The technique called 'curvilinear EUS' uses a flexible gastrointestinal endoscope with a miniature ultrasound transducer on the tip to guide a small needle directly into a tumour.
Dr. Robert Hawes, Professor of Medicine and Peter Cotton Chair for Endoscopic Innovation at the Medical University of South Carolina, says that the new technique can prove to be a safer and more effective approach to administering chemotherapy, as it allows doctors to deliver therapy right to the tumour and avoid damaging normal surrounding tissues.
"Curvilinear endosonography will likely become the dominant technology within the field of EUS," says Dr. Hawes, who is also the co-chairman of the International Symposium of Endoscopic Ultrasonography (EUS2008), held in San Francisco from September 12 to 13.
"The potential for accurate diagnosis using ultrasound-guided biopsy, precise staging with high resolution ultrasound images and then the enormous opportunity for new therapies with the curvilinear endoscope is why we are focusing this meeting on the use of this instrument alone," he adds.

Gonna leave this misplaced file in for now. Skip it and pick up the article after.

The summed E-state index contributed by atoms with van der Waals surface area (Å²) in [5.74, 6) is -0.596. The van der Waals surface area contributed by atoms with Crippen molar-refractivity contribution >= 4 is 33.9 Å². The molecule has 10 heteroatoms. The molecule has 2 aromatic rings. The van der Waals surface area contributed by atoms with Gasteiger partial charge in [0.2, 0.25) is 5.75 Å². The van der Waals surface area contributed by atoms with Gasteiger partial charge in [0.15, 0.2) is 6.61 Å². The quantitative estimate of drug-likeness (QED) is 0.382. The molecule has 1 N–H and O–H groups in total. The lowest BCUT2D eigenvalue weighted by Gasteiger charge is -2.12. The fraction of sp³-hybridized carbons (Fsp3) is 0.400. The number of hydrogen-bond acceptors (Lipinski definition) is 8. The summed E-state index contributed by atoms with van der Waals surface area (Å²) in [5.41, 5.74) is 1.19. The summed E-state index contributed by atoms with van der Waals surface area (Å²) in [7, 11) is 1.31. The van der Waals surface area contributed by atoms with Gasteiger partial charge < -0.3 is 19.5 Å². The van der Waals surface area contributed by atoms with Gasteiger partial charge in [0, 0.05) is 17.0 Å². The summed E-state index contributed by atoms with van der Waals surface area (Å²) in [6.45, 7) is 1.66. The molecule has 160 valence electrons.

Experts believe that EUS can help physicians to detect blood flow in blood vessels in and around tumours as well as detect and biopsy tumours and lymph nodes as small as 3-5 mm, allowing doctors to avoid puncturing blood vessels when sampling tissue, get the most accurate view of the cancer and know exactly what stage a cancer is in for optimal therapy for treatment.
According to them, this can help save cancer patients with late stage disease from going through unnecessary surgery.